The story of the EFC was greatly shaped by the PAOC, from its genesis, ongoing leadership, and ideas and funding. This part of the story is central to the telling of the PAOC and its spirit of cooperation. For it is into this association – churches, denominations agency, movements and individuals – that our fellowship entered with varying levels of concern and participation. As president of the EFC from 1983 to 1997, it was evident to me that without the PAOC membership – which soon was to become the largest Evangelical denomination in Canada – the EFC simply would not have gained traction, and it would not have been able to articulate a voice nor present itself as a viable representative of Canadian Evangelicals.

Harry Faught started it. His relationships, vision, personal piety, integrity and dignified public presence brought many together. A couple of decades later in the early 1980s, Rev Charles Yates, General Secretary of the PAOC was drawn in at a time of administrative weakness and by his careful management and trusting presence, brought the organization back to a place where its general council decided to launch out and seek a new mandate with full-time staff.

It was at a meeting at the PAOC National Office on Overlea Blvd (the office my father, C.H. Stiller who as General Secretary Treasure had built) where I was challenged to accept the call from the EFC to give full time service. During a series of events, prayer and counseling by Harry Faught, I found myself in 1983 leading this national association.

The question I, and many asked, was, could an ordained minister of the PAOC be accepted by others in the wider Evangelical family? And could he be accepted among some who felt strongly that some of our doctrine was edging on heresy? In short, could a Pentecostal lead its national body? To my surprise, the opposite was true. Those years were a highlight in my life, a period in which I felt backed by every part of the wider family. I never have had a moment or encounter when an Evangelical criticized me because of my Pentecostal heritage and belonging.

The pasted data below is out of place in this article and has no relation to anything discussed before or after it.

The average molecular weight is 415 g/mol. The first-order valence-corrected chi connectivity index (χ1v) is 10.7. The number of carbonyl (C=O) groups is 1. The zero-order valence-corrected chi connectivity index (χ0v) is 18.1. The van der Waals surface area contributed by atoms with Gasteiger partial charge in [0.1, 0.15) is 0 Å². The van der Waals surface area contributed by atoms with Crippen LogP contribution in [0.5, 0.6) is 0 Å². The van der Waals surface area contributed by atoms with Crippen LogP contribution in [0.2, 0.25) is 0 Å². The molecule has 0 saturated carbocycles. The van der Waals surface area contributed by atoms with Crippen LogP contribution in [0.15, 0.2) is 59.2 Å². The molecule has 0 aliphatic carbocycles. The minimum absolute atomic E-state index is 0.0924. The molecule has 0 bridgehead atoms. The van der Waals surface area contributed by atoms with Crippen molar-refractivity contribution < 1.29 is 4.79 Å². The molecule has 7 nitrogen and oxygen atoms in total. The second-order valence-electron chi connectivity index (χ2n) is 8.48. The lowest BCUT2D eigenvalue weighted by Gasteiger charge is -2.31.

I recall a senior PAOC leader wondered if our Pentecostal churches would see any benefit in having membership in the EFC. What transpired was that churches joined as members, enabling EFC financially. I was emboldened as many of our churches, pastors and boards saw belonging to EFC as a public voice of faith not for their benefit, but for a unity that would bring about a more consistent and persuasive Christian voice to the public.

It was through the coming years that many of our provincial and national leaders gave energy and voice to the various elements of the EFC. This included Ken Birch and David Wells – who then was General Superintendent – who both served as chair of the EFC executive and others from our Fellowship who assisted in a variety of ways. This is not to say that our denomination viewed themselves as part of the Evangelical community only through EFC. Nor was the EFC the PAOC’s primary source in defining its Evangelical theology. However, the PAOC’s substantial role helped to create and sustain the Evangelical witness in Canada.